As 2015 approaches, seniors housing joins most commercial real estate sectors in celebrating a slow-but-successful turnaround. To kick off the New Year, a number of industry experts have revealed their predictions, which include increased construction, continued responsible lending and skilled nursing strategies.
Professional services that have traditionally led demand for office space, including finance, insurance and real estate, have finally made a comeback after a slump following the recession. Office market experts hope that the sectors, collectively referred to as FIRE, will now join with the tech and energy industries to heat up office demand in primary cities in 2015.
The recent $8 billion sale of IndCor Properties, an industrial REIT owned by the Blackstone Group, marks one of the largest portfolio purchases since the recession, but it comes as no surprise to capital markets experts, who say smart companies loaded up on lower-priced assets and then waited for an economic comeback.
Annapolis, Maryland-based Revista unveiled its new database on just about every medical office building (MOB) in the country, as well as construction data on the sector. Also, the Washington, D.C.-based Advisory Board Co. detailed how the design of the new MOB buildings should focus on patient convenience.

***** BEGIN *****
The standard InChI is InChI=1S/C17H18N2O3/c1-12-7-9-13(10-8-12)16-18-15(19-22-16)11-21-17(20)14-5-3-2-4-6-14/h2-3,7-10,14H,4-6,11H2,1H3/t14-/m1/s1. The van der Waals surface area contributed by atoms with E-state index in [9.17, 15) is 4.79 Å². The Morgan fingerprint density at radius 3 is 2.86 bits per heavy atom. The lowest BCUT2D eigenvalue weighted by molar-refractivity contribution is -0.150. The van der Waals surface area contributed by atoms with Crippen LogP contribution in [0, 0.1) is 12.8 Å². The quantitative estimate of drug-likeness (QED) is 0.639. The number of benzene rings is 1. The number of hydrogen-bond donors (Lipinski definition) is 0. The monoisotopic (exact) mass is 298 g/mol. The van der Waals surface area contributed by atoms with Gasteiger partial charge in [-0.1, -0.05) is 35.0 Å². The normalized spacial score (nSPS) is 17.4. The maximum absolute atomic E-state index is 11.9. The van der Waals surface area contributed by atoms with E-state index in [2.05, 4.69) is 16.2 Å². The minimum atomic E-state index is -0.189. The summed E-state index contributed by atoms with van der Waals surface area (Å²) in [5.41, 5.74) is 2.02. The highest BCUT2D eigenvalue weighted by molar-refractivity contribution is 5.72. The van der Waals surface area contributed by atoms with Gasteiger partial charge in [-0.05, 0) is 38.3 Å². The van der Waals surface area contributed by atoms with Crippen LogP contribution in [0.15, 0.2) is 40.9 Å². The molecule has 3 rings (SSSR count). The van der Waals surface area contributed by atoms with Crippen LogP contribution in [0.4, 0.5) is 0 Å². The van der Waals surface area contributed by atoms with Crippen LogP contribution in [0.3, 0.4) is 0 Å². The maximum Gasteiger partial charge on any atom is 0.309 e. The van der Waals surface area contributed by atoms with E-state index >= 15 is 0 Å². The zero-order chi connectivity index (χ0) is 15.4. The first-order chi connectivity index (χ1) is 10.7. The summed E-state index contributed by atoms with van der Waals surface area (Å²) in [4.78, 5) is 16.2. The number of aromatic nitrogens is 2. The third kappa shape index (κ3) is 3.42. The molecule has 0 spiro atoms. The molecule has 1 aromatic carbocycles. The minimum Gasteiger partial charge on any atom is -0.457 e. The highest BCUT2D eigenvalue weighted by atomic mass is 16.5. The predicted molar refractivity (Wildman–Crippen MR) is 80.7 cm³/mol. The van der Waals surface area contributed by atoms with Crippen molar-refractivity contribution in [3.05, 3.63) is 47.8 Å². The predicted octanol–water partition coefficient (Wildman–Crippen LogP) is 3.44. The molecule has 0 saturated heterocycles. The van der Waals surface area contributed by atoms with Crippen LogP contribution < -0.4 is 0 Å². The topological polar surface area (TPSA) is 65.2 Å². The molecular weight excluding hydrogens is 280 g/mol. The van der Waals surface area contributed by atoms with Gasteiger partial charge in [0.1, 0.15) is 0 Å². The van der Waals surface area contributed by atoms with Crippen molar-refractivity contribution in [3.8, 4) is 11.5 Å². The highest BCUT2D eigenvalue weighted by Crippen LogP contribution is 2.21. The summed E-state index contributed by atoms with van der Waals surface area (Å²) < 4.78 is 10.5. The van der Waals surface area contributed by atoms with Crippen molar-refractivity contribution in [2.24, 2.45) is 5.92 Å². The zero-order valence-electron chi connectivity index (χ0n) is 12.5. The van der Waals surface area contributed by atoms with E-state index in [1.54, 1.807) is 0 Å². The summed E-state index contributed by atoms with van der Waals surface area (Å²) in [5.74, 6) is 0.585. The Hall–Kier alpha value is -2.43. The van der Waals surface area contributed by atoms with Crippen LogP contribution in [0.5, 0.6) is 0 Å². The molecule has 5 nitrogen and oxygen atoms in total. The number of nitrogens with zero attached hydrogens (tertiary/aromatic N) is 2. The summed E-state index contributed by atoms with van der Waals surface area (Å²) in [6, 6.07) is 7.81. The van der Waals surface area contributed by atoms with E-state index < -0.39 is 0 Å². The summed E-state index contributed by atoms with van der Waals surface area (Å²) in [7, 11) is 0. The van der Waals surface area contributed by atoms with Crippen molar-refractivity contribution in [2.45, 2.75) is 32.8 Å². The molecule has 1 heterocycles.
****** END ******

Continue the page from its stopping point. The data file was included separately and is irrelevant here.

Office landlords have started to shift back into the driver’s seat across the world, according to a recent Cushman & Wakefield study. Though some political instability and pockets of overbuilding keep expectations from soaring too high, the general consensus is that most markets will gain rents and occupancy by 2016.
Pennsylvania, the second state admitted to the union, is also one of the oldest in terms of population age—but seniors housing providers there say the government isn’t doing enough to address the oncoming wave of elderly need.
According to a recent survey of more than 4,000 baby boomer households in the United States, about three-quarters of those born between 1945 and 1964 do not want to move into a seniors housing community anytime soon.
During a JLL webinar about the future of U.S. manufacturing, held on Nov. 11, experts said that it is clear that more companies today are investing in or considering new manufacturing facilities stateside. The only problem, said JLL executives, is that the skill level required for these new facilities has risen above what the average community can provide.